Don T., Bridge House Resident
In the beginning, things were good. I had lots of money, lots of drugs, and, of course, lots of women. My work took me to places most people never dreamed of. To stand on The Polar Ice Cap or next to the Crucifix in Rio were magnificent adventures to me. These experiences were never ending in my life. So was the cocaine.
Mark D., Bridge House Resident
My name is Mark D. I am currently a client at Bridge House. At the age of 53, I never imagined spending my golden years in a drug and alcohol treatment facility. For over 35 years I have swallowed, smoked, snorted, or shot anything and everything that would let me escape from reality. Drugs and
Hillary K., Grace House Resident
My life has been difficult. I have the typical story of many an alcoholic/addict. I was no stranger to abuse and trauma at a young age. However, these things pale in comparison to the abuse which I inflicted upon myself while I was using. I did not respect myself. Over the years the consequences of
Johnny T., Bridge House Alumni
My sobriety date is January 19, 2001—that is the day I walked through the doors of Bridge House and my life changed for the better, forever. As I walked through the archway of the front doors on Camp St., I had a strong feeling of relief that everything was going to be okay for the first time in a long time.
Mike B., Bridge House Alumni
I was 18 years old when I took my first sip of alcohol. I hated it. What I did like however, was the feeling of being accepted by my friends. I had arrived. The answer to my loneliness and self- loathing, was finally revealed to me: Alcohol. It fixed everything for me and I was finally, a part of something. For over 15 years, I searched for that feeling, having both good times and bad.
Ashley F., Grace House Resident
When I first choose to drank, I was 13 years old. I had just been accepted into the first 8th grade class at my high school, and I was heavily involved with my ballet studio. There was a student at my studio, who was also a senior at my high school, and instead of taking her freshman little sister out for a traditional night on the town, she chose me.
Corey S., Bridge House Resident
My name is Corey. I am 33 years old, and I am an alcoholic. I took my first drink at a very young age. I was 10 the first time I got drunk. I certainly didn’t drink all the time back then, but I probably thought about it every day—I couldn’t wait for the next
Shane, Bridge House Resident
I am a 29 year old alcoholic/drug addict, and I have been battling with addiction since I was about 13 years old. For many years, I thought that my life was manageable—up until about eight years ago when things started to really spiral out of control.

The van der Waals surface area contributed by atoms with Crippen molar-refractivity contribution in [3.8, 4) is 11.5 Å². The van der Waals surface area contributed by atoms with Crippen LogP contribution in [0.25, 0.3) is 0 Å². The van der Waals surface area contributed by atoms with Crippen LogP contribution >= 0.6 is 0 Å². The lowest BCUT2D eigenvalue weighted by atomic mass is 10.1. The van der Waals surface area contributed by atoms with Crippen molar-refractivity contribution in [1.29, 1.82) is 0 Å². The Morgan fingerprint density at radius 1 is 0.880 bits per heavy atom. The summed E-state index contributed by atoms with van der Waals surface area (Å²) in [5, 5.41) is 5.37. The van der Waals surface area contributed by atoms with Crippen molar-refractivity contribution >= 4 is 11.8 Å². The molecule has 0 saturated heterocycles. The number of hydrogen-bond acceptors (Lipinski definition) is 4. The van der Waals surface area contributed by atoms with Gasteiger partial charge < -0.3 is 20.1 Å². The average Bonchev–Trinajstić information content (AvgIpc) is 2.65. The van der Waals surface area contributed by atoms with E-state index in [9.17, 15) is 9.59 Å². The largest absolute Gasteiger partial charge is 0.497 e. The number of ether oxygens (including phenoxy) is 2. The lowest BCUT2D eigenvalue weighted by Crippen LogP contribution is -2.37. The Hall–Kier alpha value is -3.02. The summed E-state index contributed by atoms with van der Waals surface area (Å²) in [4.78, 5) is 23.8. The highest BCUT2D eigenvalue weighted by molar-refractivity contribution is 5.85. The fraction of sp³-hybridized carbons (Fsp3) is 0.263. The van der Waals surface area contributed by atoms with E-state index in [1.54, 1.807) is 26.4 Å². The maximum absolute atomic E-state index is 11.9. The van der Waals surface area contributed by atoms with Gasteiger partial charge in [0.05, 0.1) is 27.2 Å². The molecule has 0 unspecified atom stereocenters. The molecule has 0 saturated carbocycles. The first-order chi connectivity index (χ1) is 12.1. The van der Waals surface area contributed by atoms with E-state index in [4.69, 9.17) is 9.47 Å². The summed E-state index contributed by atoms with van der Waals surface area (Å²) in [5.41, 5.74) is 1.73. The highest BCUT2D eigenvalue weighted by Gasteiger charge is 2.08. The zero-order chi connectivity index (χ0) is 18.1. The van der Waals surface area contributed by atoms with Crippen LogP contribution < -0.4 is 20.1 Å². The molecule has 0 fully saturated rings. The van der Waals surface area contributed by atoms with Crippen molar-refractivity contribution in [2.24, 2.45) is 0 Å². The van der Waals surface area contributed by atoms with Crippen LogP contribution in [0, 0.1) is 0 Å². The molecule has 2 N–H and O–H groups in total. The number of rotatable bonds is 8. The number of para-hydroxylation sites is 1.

Casey B., Bridge House Alumni
I am a 30 year old alcoholic who thought my life was completely hopeless and unmanageable. I was born in New Orleans to a teen mother who was in and out of my life—for the most part—until my grandparents stepped up and took on the role as my parents. My father was absent from my life until I was about 8 years old. It wasn’t until then that I found out that he was a hardcore alcoholic.
Dawn F., Grace House Resident
After struggling for years with anxiety, depression and a severe addiction to alcohol, I was led by my higher power to Grace House on April 25, 2014—where I entered into treatment for the first time. My parents divorced when I was five years old. I was raised by my grandmother until the age of eighteen.
Karen H., Grace House Resident
I had lots of friends and a decent family life—I just never felt like I belonged. I started drinking at the age of 16. Drugs followed soon after. This started the life I was to know for the next 35 years. I’ve been addicted to many different things-drugs, food, relationships and alcohol.
Miranda A., Grace House Alum
By my high school years, I was involved in a lot of extracurricular activities like dancing, modeling, and cheer leading. I also started drinking and using at this phase of my life. This was the beginning of my chaos. By the 10th grade, the effects of my drinking and using really started catching up to me.
Brett J., Bridge House Resident
Alcohol and drugs were my solution for many years, but, somewhere down the line, it had turned its back on me. By working the steps and building my support group in the fellowship of Alcoholics Anonymous, I began to learn how to deal with everyday life issues that I would normally get intoxicated over.
Sheri B., Grace House Alum
Today, staying clean is the most important thing in my life. I am involved in my life, and I am constantly learning to be a productive member of society. I have ups and downs, but I know that I have no reason to use again today. I love being alive today, and to have had that awakening was worth everything to me.
Kathleen A., Grace House Alum
Five years ago, I entered Grace House broken and completely lost—I had no idea just how bad. Although I was broken, there was room for hope to come in through the cracks. I am thankful to have had hope.